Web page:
• The value of a PV system’s electricity will depend on how much you pay your utility for electricity and how much your utility will pay you for any excess that you generate.
  • Incentives add to the saving on monthly bills for solar users. Some of these incentives can significantly reduce or offset the initial installation costs.
    • Arizona's Solar Energy Credit is available to individual taxpayers who install a solar or wind energy device at the taxpayer's Arizona residence. The credit is allowed against the taxpayer's personal income tax in the amount of 25% of the cost of a solar or wind energy device, with a $1,000 maximum allowable limit, regardless of the number of energy devices installed. The credit is claimed in the year of installation. If the amount of the credit exceeds a taxpayer’s liability in a certain year, the unused portion of the credit may be carried forward for up to five years. (Source: Database of State Incentives for Renewable and Efficiency)
    • Arizona’s property tax exemption was established in June 2006 and originally applied only to “solar energy devices and any other device or system designed for the production of solar energy for on-site consumption.” For property tax assessment purposes, these devices are considered to add no value to the property. (Source: Database of State Incentives for Renewable and Efficiency)
    • Arizona’s utilities offer customers who install various renewable energy systems cash rebates.  Check with your utility on the availability of funds.
    • Arizona provides a sales tax exemption for the retail sale of solar energy devices by qualified vendors and for the installation of solar energy devices by contractors. The sales tax exemption is scheduled to expire in 2016.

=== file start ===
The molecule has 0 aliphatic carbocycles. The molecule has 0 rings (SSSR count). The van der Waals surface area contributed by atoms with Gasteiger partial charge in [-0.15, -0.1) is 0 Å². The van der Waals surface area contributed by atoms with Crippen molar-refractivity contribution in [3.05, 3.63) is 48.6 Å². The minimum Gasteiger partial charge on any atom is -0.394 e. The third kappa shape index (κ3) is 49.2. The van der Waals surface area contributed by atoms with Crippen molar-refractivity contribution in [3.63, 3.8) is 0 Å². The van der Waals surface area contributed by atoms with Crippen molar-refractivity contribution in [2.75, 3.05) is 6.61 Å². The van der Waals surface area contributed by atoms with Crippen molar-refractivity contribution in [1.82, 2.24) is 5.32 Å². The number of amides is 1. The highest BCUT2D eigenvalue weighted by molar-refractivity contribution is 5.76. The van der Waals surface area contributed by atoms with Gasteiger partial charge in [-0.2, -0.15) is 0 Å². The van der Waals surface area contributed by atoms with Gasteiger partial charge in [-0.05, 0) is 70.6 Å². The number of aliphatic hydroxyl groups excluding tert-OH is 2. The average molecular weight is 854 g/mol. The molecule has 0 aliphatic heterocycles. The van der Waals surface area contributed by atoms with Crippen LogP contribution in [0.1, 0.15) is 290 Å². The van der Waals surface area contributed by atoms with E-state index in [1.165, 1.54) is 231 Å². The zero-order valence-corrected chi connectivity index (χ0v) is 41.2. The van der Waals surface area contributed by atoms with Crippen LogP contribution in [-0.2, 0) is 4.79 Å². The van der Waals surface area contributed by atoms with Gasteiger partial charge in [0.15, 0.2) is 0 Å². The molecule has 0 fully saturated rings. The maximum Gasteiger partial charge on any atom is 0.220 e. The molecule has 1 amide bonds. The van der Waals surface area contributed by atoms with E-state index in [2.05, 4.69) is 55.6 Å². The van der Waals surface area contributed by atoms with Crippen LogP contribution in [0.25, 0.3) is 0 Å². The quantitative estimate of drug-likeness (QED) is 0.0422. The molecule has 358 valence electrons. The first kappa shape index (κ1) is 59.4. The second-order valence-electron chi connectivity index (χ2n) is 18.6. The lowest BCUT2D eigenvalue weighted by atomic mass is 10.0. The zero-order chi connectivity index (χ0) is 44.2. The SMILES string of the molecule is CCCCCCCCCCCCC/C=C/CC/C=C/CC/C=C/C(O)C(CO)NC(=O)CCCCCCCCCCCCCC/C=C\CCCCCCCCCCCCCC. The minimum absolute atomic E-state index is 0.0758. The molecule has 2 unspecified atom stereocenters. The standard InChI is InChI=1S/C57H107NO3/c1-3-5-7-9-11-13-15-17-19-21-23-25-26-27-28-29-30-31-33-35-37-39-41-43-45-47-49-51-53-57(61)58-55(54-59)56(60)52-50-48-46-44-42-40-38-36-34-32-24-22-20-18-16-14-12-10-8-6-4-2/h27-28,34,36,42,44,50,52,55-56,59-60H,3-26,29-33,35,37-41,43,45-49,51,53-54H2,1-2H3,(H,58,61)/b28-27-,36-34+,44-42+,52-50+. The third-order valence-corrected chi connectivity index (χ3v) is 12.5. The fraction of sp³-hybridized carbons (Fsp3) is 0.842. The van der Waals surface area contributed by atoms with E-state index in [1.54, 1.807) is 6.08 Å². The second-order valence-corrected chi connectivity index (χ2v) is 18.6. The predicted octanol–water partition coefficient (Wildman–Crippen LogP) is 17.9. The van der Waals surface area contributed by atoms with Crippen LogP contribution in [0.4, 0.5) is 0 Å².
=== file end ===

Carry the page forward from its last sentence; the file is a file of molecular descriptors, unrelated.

• Federal tax renewable energy tax credit allows a taxpayer to claim a credit of 30% of qualified expenditures for a system that serves a dwelling unit located in the United States that is owned and used as a residence by the taxpayer. The federal tax credit is scheduled to expire at the end of 2016.  (Source: Database of State Incentives for Renewable and Efficiency)
  • The 2006 Energy Dollar Flow Analysis produced by the Arizona Department of Commerce estimated that 55 cents of every dollar spent in Arizona on electricity flowed out of state.  The analysis also estimated that 63 cents of every dollar spent on natural gas flowed out of state. Arizona benefits from solar directly by keeping a portion of this money in the State for spending and saving by Arizona citizens.
  • The Arizona solar design, construction, and equipment industry is a job creator that contributes significantly to employment within the State. The equipment industry, and portions of the solar construction industry, are labor intensive in nature since there is use of materials and equipment manufactured in the State, and installation and maintenance is done by local technicians. A 2013 report by the Solar Energy Industries Association estimates that 9,800 Arizonans are employed in the renewable energy industry in Arizona.

 

Application Specific Economics

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AzSC Blog